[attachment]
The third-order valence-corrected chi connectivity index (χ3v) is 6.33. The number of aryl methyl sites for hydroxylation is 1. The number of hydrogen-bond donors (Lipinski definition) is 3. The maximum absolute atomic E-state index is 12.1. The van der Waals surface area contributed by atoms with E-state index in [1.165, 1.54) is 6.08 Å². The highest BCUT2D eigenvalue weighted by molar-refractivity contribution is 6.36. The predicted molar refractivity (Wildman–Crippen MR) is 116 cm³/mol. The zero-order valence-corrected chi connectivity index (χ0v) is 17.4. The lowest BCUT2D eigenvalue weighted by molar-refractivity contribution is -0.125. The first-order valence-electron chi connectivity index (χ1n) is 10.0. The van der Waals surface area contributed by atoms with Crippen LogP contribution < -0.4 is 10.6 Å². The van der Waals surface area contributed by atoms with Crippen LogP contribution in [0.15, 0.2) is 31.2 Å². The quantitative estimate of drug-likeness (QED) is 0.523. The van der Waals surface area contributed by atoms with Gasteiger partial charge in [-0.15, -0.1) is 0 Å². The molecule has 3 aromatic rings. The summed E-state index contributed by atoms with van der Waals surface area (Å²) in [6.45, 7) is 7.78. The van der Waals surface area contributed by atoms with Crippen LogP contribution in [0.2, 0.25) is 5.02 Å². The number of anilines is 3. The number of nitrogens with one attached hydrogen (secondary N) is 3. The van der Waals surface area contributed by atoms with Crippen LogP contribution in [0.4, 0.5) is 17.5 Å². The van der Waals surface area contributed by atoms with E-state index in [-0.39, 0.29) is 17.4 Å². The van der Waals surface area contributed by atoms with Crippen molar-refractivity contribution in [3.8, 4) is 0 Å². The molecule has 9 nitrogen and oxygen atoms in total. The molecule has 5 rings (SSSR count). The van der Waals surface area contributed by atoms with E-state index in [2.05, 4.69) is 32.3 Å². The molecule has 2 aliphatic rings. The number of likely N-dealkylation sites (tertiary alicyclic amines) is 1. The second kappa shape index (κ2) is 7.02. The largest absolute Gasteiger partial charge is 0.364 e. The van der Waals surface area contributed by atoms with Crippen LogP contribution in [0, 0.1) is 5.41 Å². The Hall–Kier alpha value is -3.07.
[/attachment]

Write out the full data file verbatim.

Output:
The third-order valence-corrected chi connectivity index (χ3v) is 6.33. The number of aryl methyl sites for hydroxylation is 1. The number of hydrogen-bond donors (Lipinski definition) is 3. The maximum absolute atomic E-state index is 12.1. The van der Waals surface area contributed by atoms with E-state index in [1.165, 1.54) is 6.08 Å². The highest BCUT2D eigenvalue weighted by molar-refractivity contribution is 6.36. The predicted molar refractivity (Wildman–Crippen MR) is 116 cm³/mol. The zero-order valence-corrected chi connectivity index (χ0v) is 17.4. The lowest BCUT2D eigenvalue weighted by molar-refractivity contribution is -0.125. The first-order valence-electron chi connectivity index (χ1n) is 10.0. The van der Waals surface area contributed by atoms with Crippen LogP contribution < -0.4 is 10.6 Å². The van der Waals surface area contributed by atoms with Crippen LogP contribution in [0.15, 0.2) is 31.2 Å². The quantitative estimate of drug-likeness (QED) is 0.523. The van der Waals surface area contributed by atoms with Gasteiger partial charge in [-0.15, -0.1) is 0 Å². The molecule has 3 aromatic rings. The summed E-state index contributed by atoms with van der Waals surface area (Å²) in [6.45, 7) is 7.78. The van der Waals surface area contributed by atoms with Crippen LogP contribution in [0.2, 0.25) is 5.02 Å². The number of anilines is 3. The number of nitrogens with one attached hydrogen (secondary N) is 3. The van der Waals surface area contributed by atoms with Crippen LogP contribution in [0.4, 0.5) is 17.5 Å². The van der Waals surface area contributed by atoms with E-state index in [-0.39, 0.29) is 17.4 Å². The van der Waals surface area contributed by atoms with Crippen molar-refractivity contribution in [3.8, 4) is 0 Å². The molecule has 9 nitrogen and oxygen atoms in total. The molecule has 5 rings (SSSR count). The van der Waals surface area contributed by atoms with E-state index in [2.05, 4.69) is 32.3 Å². The molecule has 2 aliphatic rings. The number of likely N-dealkylation sites (tertiary alicyclic amines) is 1. The second kappa shape index (κ2) is 7.02. The largest absolute Gasteiger partial charge is 0.364 e. The van der Waals surface area contributed by atoms with Crippen LogP contribution in [0, 0.1) is 5.41 Å². The Hall–Kier alpha value is -3.07.